Religious storytelling

Religion seems to deal with God, with morals, church service, guidelines for life, etc. But this is only the official part. The hidden part consists of things like the need for getting followers, for keeping followers, making money, defending the own belief against other religions, conquering new areas to spread the own religion, political work in general to increase and stabilize power and control, psychological tactics to convince people and followers that the own belief is the best one and the only one which is right and so on.

This hidden part of religious “work” is very human, in parts driven by ego and bad to evil intentions. And quite often all measures are allowed. The end justifies the means. In German language we say that the purpose sanctifies the means. This saying origins directly from the religious actions in history.

One main tool for the “political work” of religions is the use of storytelling. Every religious tradition is full of stories about the founder, about holy men, etc. These stories are filled with wonders, miracles of healing, events with angels, God, higher beings, the devil, demons and quite normal is that the founder of the religion is born from a virgin and left the earth by ascending directly to heaven. All these stories are certainly wonderful and people love such stories. They offer a good feeling to the followers. It is like reading wonderful fairy tales to children to make them feel good and to inspire them for good behavior, etc.

This storytelling is natural, it is good, it is nice but it is not really or completely based on real happenings. It follows hidden purposes.

The storytelling becomes bad or evil when followers misuse it against other people / religions or when they take everything completely for real without questioning it or giving it the appropriate value. Here we see once again how important it is to differentiate between the spiritual core of teachings and secondary stories which might be nice but have no real value on their own.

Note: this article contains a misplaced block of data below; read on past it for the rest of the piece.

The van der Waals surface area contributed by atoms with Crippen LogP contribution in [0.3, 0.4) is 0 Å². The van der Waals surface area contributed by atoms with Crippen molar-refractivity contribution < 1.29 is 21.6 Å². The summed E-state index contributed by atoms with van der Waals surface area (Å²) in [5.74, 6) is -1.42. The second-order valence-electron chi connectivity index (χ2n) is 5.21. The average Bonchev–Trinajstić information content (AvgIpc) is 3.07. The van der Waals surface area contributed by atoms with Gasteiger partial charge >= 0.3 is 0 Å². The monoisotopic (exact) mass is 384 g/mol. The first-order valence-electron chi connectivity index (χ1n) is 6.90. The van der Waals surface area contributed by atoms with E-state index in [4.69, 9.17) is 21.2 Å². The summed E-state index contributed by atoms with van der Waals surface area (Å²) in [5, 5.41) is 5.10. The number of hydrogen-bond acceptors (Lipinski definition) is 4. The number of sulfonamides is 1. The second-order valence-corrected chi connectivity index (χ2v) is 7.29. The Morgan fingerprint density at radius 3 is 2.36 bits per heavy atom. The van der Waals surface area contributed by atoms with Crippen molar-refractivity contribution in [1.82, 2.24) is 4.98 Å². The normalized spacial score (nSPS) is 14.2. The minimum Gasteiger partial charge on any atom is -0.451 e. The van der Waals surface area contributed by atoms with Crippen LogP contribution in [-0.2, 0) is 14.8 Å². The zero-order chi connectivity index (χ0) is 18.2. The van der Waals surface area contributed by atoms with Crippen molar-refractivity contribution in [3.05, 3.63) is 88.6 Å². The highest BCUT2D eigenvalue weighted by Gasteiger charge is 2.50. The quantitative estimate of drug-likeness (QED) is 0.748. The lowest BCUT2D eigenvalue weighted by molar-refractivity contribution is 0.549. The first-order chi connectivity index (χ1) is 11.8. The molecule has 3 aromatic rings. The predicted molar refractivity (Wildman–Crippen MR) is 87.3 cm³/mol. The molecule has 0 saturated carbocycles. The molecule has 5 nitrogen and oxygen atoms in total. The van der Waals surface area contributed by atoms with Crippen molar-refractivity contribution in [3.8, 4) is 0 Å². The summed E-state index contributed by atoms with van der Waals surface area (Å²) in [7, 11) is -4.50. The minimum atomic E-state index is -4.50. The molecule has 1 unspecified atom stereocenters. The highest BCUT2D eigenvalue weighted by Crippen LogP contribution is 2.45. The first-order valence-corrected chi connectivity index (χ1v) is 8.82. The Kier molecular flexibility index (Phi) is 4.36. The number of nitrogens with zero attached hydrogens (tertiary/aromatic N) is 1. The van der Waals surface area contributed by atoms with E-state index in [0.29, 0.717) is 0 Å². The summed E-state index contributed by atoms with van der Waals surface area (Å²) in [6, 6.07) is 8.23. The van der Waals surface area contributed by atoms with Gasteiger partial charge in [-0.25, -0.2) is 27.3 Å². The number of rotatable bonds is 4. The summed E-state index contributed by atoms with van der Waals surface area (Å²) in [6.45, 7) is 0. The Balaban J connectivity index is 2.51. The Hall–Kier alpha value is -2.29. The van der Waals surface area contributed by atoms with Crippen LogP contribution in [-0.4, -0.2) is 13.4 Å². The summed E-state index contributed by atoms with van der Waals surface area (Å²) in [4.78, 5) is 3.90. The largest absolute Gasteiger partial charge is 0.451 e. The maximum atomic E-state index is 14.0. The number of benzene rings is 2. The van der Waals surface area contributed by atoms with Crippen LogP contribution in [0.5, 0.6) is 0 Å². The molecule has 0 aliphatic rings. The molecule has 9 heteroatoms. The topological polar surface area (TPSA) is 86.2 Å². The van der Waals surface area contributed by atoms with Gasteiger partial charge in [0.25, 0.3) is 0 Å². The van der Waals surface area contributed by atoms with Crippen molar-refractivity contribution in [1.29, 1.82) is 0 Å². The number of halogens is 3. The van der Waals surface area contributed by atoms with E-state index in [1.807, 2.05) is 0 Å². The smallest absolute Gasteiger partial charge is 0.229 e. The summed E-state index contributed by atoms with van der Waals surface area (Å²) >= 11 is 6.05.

Important is also to differentiate the true nature of stories as only when you do so, you will understand their real meaning. So certainly there are stories describing a real historic event, often decorated with phantasy to glorify the happening or person. Then there are stories of pure phantasy, describing wonders and meetings with higher beings, etc. There can be a grains of truth in it. But in general these stories lack of direct eyewitnesses. Then we have stories which are just copied from other religions, cultures or from ancient history. Religions are full of such more or less really bad copies as they do not appear from nothing but are established in the frame of a continuous stream of religious traditions. Then we have the political stories which are meant to set certain pillars of belief, the dogmas. These stories are often a mixture of truth, half-truths, lies, phantasy and nonsense. They cannot stand scientific evaluation and also not the normal healthy intellect. The most useful and most important stories are those who have a symbolic meaning for those who have eyes to see and ears to hear. So we find for example a lot of symbolism in the stories about Jesus. These are things which play a role in the spiritual education and initiation.

In conclusion, it makes a lot of sense to stay relaxed in regard of all the “holy stories” of a religious tradition, to differentiate their origins, meaning and purpose and to focus especially on those stories which serve the spiritual core of the religion. And when we compare the universal spiritual teachings with the stories of tradition which are hundreds or thousands of years old, being written in a completely different intellectual frame, then we can see big differences in quality to say it in a nice way.

We live in a time where so much knowledge is available that people should question their traditional relationship to the stories and teachings of their religious belief. People should pay respect but also should separate the wheat from the chaff.